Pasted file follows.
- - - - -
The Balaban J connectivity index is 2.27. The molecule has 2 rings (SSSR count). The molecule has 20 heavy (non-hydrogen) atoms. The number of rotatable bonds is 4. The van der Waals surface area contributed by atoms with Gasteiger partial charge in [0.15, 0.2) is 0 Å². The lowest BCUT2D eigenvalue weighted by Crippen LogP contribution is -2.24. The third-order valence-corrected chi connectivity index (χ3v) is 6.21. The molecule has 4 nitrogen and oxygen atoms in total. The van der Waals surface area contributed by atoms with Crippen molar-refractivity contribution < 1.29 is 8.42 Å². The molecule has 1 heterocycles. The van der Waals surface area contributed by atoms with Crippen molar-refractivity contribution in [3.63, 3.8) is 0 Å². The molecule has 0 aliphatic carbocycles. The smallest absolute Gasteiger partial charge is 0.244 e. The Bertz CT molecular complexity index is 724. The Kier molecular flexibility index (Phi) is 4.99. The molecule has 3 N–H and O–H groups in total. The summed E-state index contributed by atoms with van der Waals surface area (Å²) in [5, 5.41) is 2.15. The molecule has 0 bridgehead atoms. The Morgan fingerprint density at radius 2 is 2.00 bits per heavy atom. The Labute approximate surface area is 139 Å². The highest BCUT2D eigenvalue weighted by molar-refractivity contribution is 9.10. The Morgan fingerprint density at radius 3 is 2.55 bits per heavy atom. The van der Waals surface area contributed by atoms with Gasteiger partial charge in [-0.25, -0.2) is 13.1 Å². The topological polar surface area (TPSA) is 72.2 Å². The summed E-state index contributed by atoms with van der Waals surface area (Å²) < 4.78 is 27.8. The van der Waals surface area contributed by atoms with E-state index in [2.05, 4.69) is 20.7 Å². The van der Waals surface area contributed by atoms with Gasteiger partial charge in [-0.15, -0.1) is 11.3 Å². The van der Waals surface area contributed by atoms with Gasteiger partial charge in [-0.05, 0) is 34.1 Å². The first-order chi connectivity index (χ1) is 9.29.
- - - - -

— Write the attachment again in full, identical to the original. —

The Balaban J connectivity index is 2.27. The molecule has 2 rings (SSSR count). The molecule has 20 heavy (non-hydrogen) atoms. The number of rotatable bonds is 4. The van der Waals surface area contributed by atoms with Gasteiger partial charge in [0.15, 0.2) is 0 Å². The lowest BCUT2D eigenvalue weighted by Crippen LogP contribution is -2.24. The third-order valence-corrected chi connectivity index (χ3v) is 6.21. The molecule has 4 nitrogen and oxygen atoms in total. The van der Waals surface area contributed by atoms with Crippen molar-refractivity contribution < 1.29 is 8.42 Å². The molecule has 1 heterocycles. The van der Waals surface area contributed by atoms with Crippen molar-refractivity contribution in [3.63, 3.8) is 0 Å². The molecule has 0 aliphatic carbocycles. The smallest absolute Gasteiger partial charge is 0.244 e. The Bertz CT molecular complexity index is 724. The Kier molecular flexibility index (Phi) is 4.99. The molecule has 3 N–H and O–H groups in total. The summed E-state index contributed by atoms with van der Waals surface area (Å²) in [5, 5.41) is 2.15. The molecule has 0 bridgehead atoms. The Morgan fingerprint density at radius 2 is 2.00 bits per heavy atom. The Labute approximate surface area is 139 Å². The highest BCUT2D eigenvalue weighted by molar-refractivity contribution is 9.10. The Morgan fingerprint density at radius 3 is 2.55 bits per heavy atom. The van der Waals surface area contributed by atoms with Gasteiger partial charge in [-0.25, -0.2) is 13.1 Å². The topological polar surface area (TPSA) is 72.2 Å². The summed E-state index contributed by atoms with van der Waals surface area (Å²) < 4.78 is 27.8. The van der Waals surface area contributed by atoms with E-state index in [2.05, 4.69) is 20.7 Å². The van der Waals surface area contributed by atoms with Gasteiger partial charge in [-0.15, -0.1) is 11.3 Å². The van der Waals surface area contributed by atoms with Gasteiger partial charge in [-0.05, 0) is 34.1 Å². The first-order chi connectivity index (χ1) is 9.29.